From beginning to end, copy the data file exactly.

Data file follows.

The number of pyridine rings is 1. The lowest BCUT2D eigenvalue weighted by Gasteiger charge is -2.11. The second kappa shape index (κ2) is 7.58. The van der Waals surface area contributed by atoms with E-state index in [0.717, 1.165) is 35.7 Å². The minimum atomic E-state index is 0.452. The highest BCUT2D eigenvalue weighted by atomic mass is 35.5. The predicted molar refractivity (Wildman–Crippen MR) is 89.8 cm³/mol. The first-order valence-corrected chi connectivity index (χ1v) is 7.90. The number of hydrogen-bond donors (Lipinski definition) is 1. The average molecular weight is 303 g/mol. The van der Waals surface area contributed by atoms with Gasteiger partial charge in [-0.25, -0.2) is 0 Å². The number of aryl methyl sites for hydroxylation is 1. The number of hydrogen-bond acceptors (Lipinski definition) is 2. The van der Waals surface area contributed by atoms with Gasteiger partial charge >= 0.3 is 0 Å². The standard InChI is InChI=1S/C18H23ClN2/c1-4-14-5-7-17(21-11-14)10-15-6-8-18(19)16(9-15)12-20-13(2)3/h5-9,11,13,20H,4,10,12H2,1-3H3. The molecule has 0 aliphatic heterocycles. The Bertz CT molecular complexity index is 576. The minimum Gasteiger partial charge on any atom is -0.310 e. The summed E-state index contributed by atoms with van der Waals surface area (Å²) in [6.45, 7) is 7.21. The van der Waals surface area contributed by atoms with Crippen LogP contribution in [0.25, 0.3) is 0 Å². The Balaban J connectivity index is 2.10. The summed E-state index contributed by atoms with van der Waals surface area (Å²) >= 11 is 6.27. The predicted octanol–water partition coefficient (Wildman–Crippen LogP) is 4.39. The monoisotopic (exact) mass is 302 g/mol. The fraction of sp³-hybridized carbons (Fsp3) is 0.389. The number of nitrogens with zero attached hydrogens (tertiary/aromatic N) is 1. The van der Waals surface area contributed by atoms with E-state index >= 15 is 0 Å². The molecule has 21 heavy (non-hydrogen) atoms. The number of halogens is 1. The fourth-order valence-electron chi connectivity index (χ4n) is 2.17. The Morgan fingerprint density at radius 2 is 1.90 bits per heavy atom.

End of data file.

The number of pyridine rings is 1. The lowest BCUT2D eigenvalue weighted by Gasteiger charge is -2.11. The second kappa shape index (κ2) is 7.58. The van der Waals surface area contributed by atoms with E-state index in [0.717, 1.165) is 35.7 Å². The minimum atomic E-state index is 0.452. The highest BCUT2D eigenvalue weighted by atomic mass is 35.5. The predicted molar refractivity (Wildman–Crippen MR) is 89.8 cm³/mol. The first-order valence-corrected chi connectivity index (χ1v) is 7.90. The number of hydrogen-bond donors (Lipinski definition) is 1. The average molecular weight is 303 g/mol. The van der Waals surface area contributed by atoms with Gasteiger partial charge in [-0.25, -0.2) is 0 Å². The number of aryl methyl sites for hydroxylation is 1. The number of hydrogen-bond acceptors (Lipinski definition) is 2. The van der Waals surface area contributed by atoms with Gasteiger partial charge >= 0.3 is 0 Å². The standard InChI is InChI=1S/C18H23ClN2/c1-4-14-5-7-17(21-11-14)10-15-6-8-18(19)16(9-15)12-20-13(2)3/h5-9,11,13,20H,4,10,12H2,1-3H3. The molecule has 0 aliphatic heterocycles. The Bertz CT molecular complexity index is 576. The minimum Gasteiger partial charge on any atom is -0.310 e. The summed E-state index contributed by atoms with van der Waals surface area (Å²) in [6.45, 7) is 7.21. The van der Waals surface area contributed by atoms with Crippen LogP contribution in [0.25, 0.3) is 0 Å². The Balaban J connectivity index is 2.10. The summed E-state index contributed by atoms with van der Waals surface area (Å²) >= 11 is 6.27. The predicted octanol–water partition coefficient (Wildman–Crippen LogP) is 4.39. The monoisotopic (exact) mass is 302 g/mol. The fraction of sp³-hybridized carbons (Fsp3) is 0.389. The number of nitrogens with zero attached hydrogens (tertiary/aromatic N) is 1. The van der Waals surface area contributed by atoms with E-state index >= 15 is 0 Å². The molecule has 21 heavy (non-hydrogen) atoms. The number of halogens is 1. The fourth-order valence-electron chi connectivity index (χ4n) is 2.17. The Morgan fingerprint density at radius 2 is 1.90 bits per heavy atom.